Sometimes I open my WhatsApp and find 120+ unopened messages and I feel overwhelmed and close the app. But because some of you have an inflated sense of self, you start thinking that I am ignoring you. Well I am, but it’s not you, its me.
You can’t pour from an empty cup
Watched a sermon by TD Jakes once about how you can’t pour from an empty cup. He said you can’t be everything to everyone because you will keep pouring out until you are empty and you can’t be useful to anyone at that point. They also say everyone you meet either adds to you or subtracts from you. I’ve found that more people text me to take from than to add to me. Especially those ones who text you because they are bored and you’re the circus act to entertain them. WhatsApp is like having conversations with several people at the same time, a whole mess. Call me an old soul but I can’t do it.
Being on my WhatsApp is a privilege
I had a friend who had a standard procedure of not putting her WhatsApp number on her CV. Her workplace would assume she didn’t have WhatsApp. In my head with my passion for communication I felt it was an inconvenience and then I asked myself inconvenient for who? WhatsApp makes you so highly accessible people will text you at their convenience and be mad when you respond at your convenience. I had a boss who would work through the night and you’d find several messages before your body has even rebooted. Read your contract, nowhere does it say “must be available on WhatsApp 24/7,” in which case they will have to provide said phone. Have you ever been texted about work outside working hours? Did you respond? I miss the days of landlines, the emergency would have to wait.
Did you ask if I’m in a position to talk?
No one is always in a position to talk unless it’s a receptionist or customer care. They are paid to be in a position to always speak to you. When you text me, you don’t know what I’m doing or what I am going through. If you have ever gone through tragedy, you’ll know that some things don’t matter to you during that time. You are quite literally at the bottom of my priorities’ list. You don’t know where people are at with their mental health, come correct. It’s the same with video calls, don’t just video call someone, you don’t know where they are at! Where’s your home training?!?
Don’t ambush me for a response
Sometimes someone will text you and it’s like you’re sweating beads while being held at gunpoint. A response from me would be nice but I don’t owe it to you. In the same way during a face-to-face conversation you might say some things that I will choose to ignore for the sake of peace. You did not buy my phone and you don’t buy my airtime or pay my WiFi bill. This means I reserve the right to issue a response. I could plead the 5th Amendment on your texts. It’s my Constitutional right to have freedom of speech and sometimes that means not speaking. I have the right to open your message, decide to not respond and close it. Nothing illegal about it even Jesus blueticked questions when they tried him.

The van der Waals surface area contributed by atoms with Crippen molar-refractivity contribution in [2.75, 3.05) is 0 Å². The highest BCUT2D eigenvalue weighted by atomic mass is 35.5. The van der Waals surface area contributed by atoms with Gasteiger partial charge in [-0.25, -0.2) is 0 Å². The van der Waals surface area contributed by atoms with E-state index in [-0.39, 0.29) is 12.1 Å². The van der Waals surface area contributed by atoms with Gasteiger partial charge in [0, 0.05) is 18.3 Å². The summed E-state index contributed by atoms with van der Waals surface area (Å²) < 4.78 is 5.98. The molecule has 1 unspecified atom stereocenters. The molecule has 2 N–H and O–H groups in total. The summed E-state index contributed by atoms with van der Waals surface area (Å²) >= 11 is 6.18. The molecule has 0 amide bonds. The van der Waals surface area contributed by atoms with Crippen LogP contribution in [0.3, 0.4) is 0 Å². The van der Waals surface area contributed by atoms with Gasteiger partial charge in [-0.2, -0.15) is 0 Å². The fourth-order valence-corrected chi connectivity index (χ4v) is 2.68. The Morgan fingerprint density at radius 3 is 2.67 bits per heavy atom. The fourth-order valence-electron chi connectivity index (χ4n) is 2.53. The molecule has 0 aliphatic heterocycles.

I don’t have my thinking cap on
Some will text you something that needs intellectual resources and you might be distracted by work or a looming deadline. I can’t drop everything to be at your beck and call. You don’t pay me (enough) for that. I struggle with anxiety sometimes and my head is just buzzing with a million thoughts. I can’t even tell what’s on my mind and here you are with a deep philosophical question while my brain is malfunctioning. Selfish much?
“Hi Thembi, how are you? I’d like to pick your brain on something please let me know when you’re available for that conversation,” that’s all I’m asking for.
State your case
I know as Africans we like to beat around the bush before stating our case. I don’t have time for it. If you send me three messages before stating what you need I’ll assume you don’t need anything and that you’re just loitering and move past. Thus dragging it out longer. Send messages about what you need so that when I finally get around to you I can give you a response and you can move on with your life.
“Hi Thembi, hoping you are well. I was wondering if you’d be able to look over my application essays for the fellowship. They are due in two days”
“Hi, unfortunately I won’t be able to proof read your application but thank you for considering me. Wishing you all the best for the fellowship. (I don’t owe you an explanation as to why but if I’m in a good mood I will.) You are down to the wire, you left it too late and I can’t produce my best work under such tight deadlines.”
Setting boundaries is an inside job. People will cross the line if you never drew one to begin with. I have a strict phone usage policy (upcoming blog post) as a person and that policy may hurt your feelings sometimes but, “I’d rather be hated than inconvenienced.”
PS: Monday is a really bad day to text me. Sundays are a bad day for Mr. W.